Oxfam’s Ripe for Change report highlights hunger and suffering amongst the people who grow and process our food. Across a basket of 12 common food products, we present evidence of in-work poverty and a deep disempowerment, especially among women workers. As well as this, we show the decline in the share of the consumer price going to workers and small-scale farmers over time, compared with the supermarkets. Conventional approaches to identify and manage non-compliance with companies’ codes and a reliance on sometimes superficial ethical labels, need a complete rethink.

What can companies do to wean themselves off their reliance on compliance audits and embrace a better way to manage human rights risks, while delivering a positive impact for the people in their supply chains? At the outset of our campaign we are asking supermarkets to look at what steps they can take to better ensure workers’ wellbeing, from the women peeling shrimp in processing plants in South East Asia to those picking grapes in South Africa.

This approach should be robust enough to do less harm and more good. In this blog we pick out elements of the more robust approach Oxfam is calling for and signpost ways that companies with a strong CSR team, and support from senior executives, can transition to it in a year or so.

1) Know and show risks related to workers’ rights

2) Take action in your own supply chain

3) Take action beyond your own supply chain

1) Know and show risks related to workers’ rights

This starts with greater supply chain transparency, enabling consumers, civil society and investors to find out more about where and how products are produced. So which companies are doing this? In food (and now fish), Marks & Spencer and Taylors of Harrogate (tea and coffee) In garments Nike did this back in 2005, but H&M and ASOS have followed. In electronics HP stands out for publishing not only the names and addresses of its first tier suppliers but also its commodity and component suppliers. It shows a company understands risks for workers when it recognises the limitations of audits, something Tesco has done in its Modern Slavery Statement:

“While well conducted audits can play a useful role in identifying some human rights abuses, they are only one part of the answer. We have therefore focussed audit on high risk locations whilst focussing most resource on alternative approaches” – Tesco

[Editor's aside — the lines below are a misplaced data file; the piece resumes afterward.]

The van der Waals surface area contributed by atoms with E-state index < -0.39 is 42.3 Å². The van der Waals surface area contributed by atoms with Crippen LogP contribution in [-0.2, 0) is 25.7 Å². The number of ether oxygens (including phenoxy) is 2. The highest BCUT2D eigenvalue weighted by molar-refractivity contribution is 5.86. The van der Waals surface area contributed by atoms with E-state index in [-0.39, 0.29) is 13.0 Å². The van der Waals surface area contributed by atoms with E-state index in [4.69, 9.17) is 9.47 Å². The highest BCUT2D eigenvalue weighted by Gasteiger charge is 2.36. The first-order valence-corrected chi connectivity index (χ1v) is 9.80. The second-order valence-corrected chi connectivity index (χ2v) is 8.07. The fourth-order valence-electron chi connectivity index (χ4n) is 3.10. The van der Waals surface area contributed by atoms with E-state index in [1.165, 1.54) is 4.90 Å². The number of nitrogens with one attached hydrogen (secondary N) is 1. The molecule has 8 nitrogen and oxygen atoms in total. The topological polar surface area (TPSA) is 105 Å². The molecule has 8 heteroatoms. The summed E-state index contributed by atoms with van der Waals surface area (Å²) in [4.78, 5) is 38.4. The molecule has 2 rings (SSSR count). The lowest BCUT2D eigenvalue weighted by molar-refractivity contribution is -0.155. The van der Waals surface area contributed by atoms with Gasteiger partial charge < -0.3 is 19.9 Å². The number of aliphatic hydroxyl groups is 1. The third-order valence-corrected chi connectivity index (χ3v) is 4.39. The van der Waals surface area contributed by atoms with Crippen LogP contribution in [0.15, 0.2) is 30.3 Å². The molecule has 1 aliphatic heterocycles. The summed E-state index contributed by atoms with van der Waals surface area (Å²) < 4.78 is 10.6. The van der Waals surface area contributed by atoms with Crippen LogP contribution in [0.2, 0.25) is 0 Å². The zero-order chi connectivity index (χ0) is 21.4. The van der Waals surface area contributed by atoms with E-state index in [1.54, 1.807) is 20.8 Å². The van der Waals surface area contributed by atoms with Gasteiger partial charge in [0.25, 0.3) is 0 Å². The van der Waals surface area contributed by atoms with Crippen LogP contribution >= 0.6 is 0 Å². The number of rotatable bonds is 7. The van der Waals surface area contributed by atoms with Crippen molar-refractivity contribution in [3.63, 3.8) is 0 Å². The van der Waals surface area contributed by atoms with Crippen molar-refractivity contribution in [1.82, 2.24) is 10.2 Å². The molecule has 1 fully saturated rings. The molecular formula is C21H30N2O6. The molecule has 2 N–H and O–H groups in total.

Go deeper to understand the human rights issues

Carrying out a human rights due diligence process can help identify the key problems in a sector, so a more robust strategy can be formulated to tackle them, see for instance PepsiCo and Thai Union. To do the job well means going deeper into a supply chain via a human rights impact assessment. This involves looking at adverse human rights impacts linked to the business, and can only be done through meaningful engagement with workers, affected communities and civil society stakeholders. Guidance by Oxfam and Danish Institute for Human Rights is available. Examples include Nestle in its cocoa supply chain (one on labour standardsone on gender) and S-Group in Italian tomatoes. The Co-op has committed to carry out and publish such assessments in high risk foods by 2021.

Gender data is important

Good practice also means tracking and disclosing the rough proportion of female and male workers at production sites, helping to make visible trends in its workforce. SSE and BHP have done this for their operations, whilst Walmart has set targets for sourcing from women-owned businesses. Extracting gendered data from Sedex can help, something Sainsbury’s does, but thousands more of its members could readily do.

Grievance mechanisms are key

Last but not least, having in place a grievance mechanism that gives workers ‘access to remedy’ and meets the criteria set out in the UN Guiding Principles on Business and Human RightsKnow the Chain identified Wilmar as a notable example in the food and beverage sector for its public grievance mechanism. The best such mechanisms involve workers’ needs being represented via a trade union. In sectors where that is a distant prospect, such as Thai seafood, networks such as the Migrant Workers’ Rights Network and the new Fishers’ Rights Network can be a starting point until it becomes legal for migrant workers officially to register in a union. The litmus test for a grievance mechanism is whether it is trusted and used by workers.

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